To add a small spanner in the works, different companies base pricing on megabytes (MB), hours, downloads, or bandwidth, so be sure to check before you commit.
Establish Your Ideal Audience
One of the biggest mistakes a new podcaster can make is not identifying their ideal listener. The wrong approach is barreling in with a gung-ho attitude and attempting to reach "anyone and everyone" all at once.
If you're striving to build long-term relationships that could ultimately convert into business, you have to get clear on who you want to speak to.
Know your audience. If you don't, you'll make decisions regarding your content purely based on what you want and not necessarily what they need. Like a customer persona, an ideal listener (also known as an avatar) identifies the one person who represents your listeners. The holy grail of people you want on your side.
Give them a name, age, occupation, and a family. Assign them an age, gender, location, industry and occupation. List out their interests, hobbies, lifestyle, social causes, pain points, fears, and even their budget!
If your overall goal is brand elevation, and your target demographic is female CEOs aged 35-45, creating a persona will maneuver you toward what your demographic cares about.
Using this as a guide, you'll be able to develop your podcast series and content around a subject that's hyper-focused on their interests. Remember to focus on their needs rather than your ambitions.
Identify Your Competitors
Competitive research is the backbone of any strong marketing strategy. After all, if you can't identify your competitors and their marketing tactics, you may struggle to differentiate yourself and your podcast from other shows.
Finding your competitors doesn't have to be complicated or exhausting, though. Start by differentiating between your direct and indirect competition.
Direct competition are the brands that sell or market the same products (or podcast) as your business.
Indirect competition refers to companies that don't sell or market the same products but compete digitally with your business and podcast. For example, they may publish the same type of content as you and compete for the same keywords. In a nutshell, they're competing for your customers' attention.
Programs like Rephonic are ideal for keeping an eye on your competitors. By using their "Audience Graph" you can search for any podcast and view all the "Listeners Also Subscribed To" data displayed in an interactive 3D map.
A tool like Rephonic provides you with an overview of the podcasts your target audience is already listening to and offers you an opportunity to do some quality market research to help direct your podcast's content.
Find Your Format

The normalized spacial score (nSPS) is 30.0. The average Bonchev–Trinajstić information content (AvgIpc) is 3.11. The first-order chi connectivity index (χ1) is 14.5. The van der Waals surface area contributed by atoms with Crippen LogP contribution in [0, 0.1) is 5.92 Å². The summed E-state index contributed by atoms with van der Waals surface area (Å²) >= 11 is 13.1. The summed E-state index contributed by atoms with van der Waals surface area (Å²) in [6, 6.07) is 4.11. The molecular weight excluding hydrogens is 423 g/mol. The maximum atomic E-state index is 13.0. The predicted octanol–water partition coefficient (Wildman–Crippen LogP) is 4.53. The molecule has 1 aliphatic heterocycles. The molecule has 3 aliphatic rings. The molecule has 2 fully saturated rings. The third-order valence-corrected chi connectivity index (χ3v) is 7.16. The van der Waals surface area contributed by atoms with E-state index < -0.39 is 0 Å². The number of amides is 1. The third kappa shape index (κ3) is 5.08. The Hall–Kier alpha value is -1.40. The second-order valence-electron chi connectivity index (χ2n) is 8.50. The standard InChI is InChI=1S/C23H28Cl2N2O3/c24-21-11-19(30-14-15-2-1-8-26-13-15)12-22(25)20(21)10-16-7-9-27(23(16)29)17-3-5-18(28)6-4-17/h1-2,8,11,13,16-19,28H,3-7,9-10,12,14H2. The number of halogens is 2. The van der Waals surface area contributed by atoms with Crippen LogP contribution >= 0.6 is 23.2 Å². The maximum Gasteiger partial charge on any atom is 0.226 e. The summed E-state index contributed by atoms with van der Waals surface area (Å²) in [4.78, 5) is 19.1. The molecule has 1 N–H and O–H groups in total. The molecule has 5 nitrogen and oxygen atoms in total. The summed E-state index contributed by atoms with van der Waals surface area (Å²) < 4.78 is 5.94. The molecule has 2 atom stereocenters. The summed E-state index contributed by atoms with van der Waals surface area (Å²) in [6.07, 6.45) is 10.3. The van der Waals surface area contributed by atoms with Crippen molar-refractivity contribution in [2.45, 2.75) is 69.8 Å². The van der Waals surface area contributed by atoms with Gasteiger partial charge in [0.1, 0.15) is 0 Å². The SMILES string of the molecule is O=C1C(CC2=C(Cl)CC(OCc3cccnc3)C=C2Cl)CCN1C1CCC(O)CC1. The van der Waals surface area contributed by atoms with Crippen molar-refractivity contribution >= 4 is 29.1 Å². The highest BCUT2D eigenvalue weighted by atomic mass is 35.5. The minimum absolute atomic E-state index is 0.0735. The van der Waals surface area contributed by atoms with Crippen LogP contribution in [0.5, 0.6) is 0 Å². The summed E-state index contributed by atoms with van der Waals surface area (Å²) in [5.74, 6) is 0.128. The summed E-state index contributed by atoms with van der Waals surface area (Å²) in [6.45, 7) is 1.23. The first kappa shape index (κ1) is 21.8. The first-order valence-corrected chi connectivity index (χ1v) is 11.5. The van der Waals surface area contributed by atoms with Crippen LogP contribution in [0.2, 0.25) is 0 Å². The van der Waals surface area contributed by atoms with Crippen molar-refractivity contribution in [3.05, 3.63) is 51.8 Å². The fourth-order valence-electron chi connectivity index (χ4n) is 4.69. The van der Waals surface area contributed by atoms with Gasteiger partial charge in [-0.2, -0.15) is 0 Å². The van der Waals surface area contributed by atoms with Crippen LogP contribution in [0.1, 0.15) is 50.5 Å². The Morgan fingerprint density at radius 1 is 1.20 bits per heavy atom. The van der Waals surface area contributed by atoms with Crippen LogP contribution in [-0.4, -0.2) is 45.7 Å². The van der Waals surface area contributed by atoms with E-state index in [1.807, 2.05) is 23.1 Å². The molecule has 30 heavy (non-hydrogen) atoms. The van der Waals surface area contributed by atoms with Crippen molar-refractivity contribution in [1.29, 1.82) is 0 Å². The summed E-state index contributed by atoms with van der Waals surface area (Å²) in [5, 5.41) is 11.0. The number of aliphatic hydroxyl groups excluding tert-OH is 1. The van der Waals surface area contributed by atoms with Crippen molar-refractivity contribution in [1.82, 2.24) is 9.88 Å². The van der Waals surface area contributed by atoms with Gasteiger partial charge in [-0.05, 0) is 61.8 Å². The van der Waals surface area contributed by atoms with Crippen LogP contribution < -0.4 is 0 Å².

The term "format" refers to how content and material within a podcast episode are arranged. It acts as an invisible framework from which your content hangs.
For example, you can format a technology-related show in several different ways, either by showcasing multiple interviews separated by voiceovers and music clips. Or, you can feature an entire interview flanked by music clips on either side. Both are tech shows, but they are formatted differently.
How you structure your podcast to include those audio-puzzle pieces is the "format" of your show.
Here are some of the top formats:
Fictional or radio play (storytelling)
How long should you make your podcast? Deciding on the duration of your podcast episode can help you determine the kind of format you want to be working within. Branded podcast episodes range from 15 minutes to 40 minutes. There are no actual rules about length in podcasts (just look at Joe Rogan's 2+ hour track record), and that's one of the great aspects of this medium.
Decide on Your Branding
Podcasters are strongly inclined to focus solely on their audio. But, whether we like it or not, first impressions count, and branding plays a big part in bringing listeners to your podcast.
So, what are the non-audio elements that you need to consider?
Strong, visually powerful, and engaging podcast branding is a must.
Color, fonts, written content, and tone of voice are essential to get right.
Research other podcaster's cover art by browsing the front pages of Apple Podcasts, Stitcher, Spotify, and Castbox. Sometimes it helps to look at your competitors and other shows in your category and see what they're doing.
Dan Misener at Pacific Content generated "The Podcast Artwork Rainbow" that comprises 11,697 individual pieces of podcast cover art. Dan wanted to give an overview of the most popular podcast color schemes.
"Podcasting is crowded, and it’s getting more crowded by the day. With 700,000+ shows out there, it’s never been more important to stand out from the crowd." —Dan Misener
Do Not Attempt Perfection
Aim for progress, not perfection. Abundant creativity has its benefits when it comes to developing a podcast that stands out. But with that wealth of creativity comes the inevitable struggles of perfectionism.